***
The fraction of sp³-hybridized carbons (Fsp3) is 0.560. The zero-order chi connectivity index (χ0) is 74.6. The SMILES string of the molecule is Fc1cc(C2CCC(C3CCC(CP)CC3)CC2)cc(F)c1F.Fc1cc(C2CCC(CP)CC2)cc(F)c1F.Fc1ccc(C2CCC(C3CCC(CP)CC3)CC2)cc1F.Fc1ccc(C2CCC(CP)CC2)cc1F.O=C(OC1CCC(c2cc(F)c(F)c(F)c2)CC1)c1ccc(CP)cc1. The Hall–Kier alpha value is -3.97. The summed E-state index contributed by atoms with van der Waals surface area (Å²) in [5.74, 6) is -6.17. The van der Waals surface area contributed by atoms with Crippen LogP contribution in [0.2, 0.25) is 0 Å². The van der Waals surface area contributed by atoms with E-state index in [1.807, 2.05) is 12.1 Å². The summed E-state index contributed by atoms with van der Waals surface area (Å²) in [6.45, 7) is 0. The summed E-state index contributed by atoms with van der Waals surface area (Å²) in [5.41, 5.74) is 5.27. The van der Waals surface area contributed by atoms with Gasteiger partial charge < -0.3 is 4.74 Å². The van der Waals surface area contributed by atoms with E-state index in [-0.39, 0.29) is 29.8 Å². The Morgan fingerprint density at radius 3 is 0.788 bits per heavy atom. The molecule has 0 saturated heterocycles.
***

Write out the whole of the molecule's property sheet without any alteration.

The fraction of sp³-hybridized carbons (Fsp3) is 0.560. The zero-order chi connectivity index (χ0) is 74.6. The SMILES string of the molecule is Fc1cc(C2CCC(C3CCC(CP)CC3)CC2)cc(F)c1F.Fc1cc(C2CCC(CP)CC2)cc(F)c1F.Fc1ccc(C2CCC(C3CCC(CP)CC3)CC2)cc1F.Fc1ccc(C2CCC(CP)CC2)cc1F.O=C(OC1CCC(c2cc(F)c(F)c(F)c2)CC1)c1ccc(CP)cc1. The Hall–Kier alpha value is -3.97. The summed E-state index contributed by atoms with van der Waals surface area (Å²) in [5.74, 6) is -6.17. The van der Waals surface area contributed by atoms with Crippen LogP contribution in [0.2, 0.25) is 0 Å². The van der Waals surface area contributed by atoms with E-state index in [1.807, 2.05) is 12.1 Å². The summed E-state index contributed by atoms with van der Waals surface area (Å²) in [6.45, 7) is 0. The summed E-state index contributed by atoms with van der Waals surface area (Å²) in [5.41, 5.74) is 5.27. The van der Waals surface area contributed by atoms with Gasteiger partial charge < -0.3 is 4.74 Å². The van der Waals surface area contributed by atoms with E-state index in [-0.39, 0.29) is 29.8 Å². The Morgan fingerprint density at radius 3 is 0.788 bits per heavy atom. The molecule has 0 saturated heterocycles.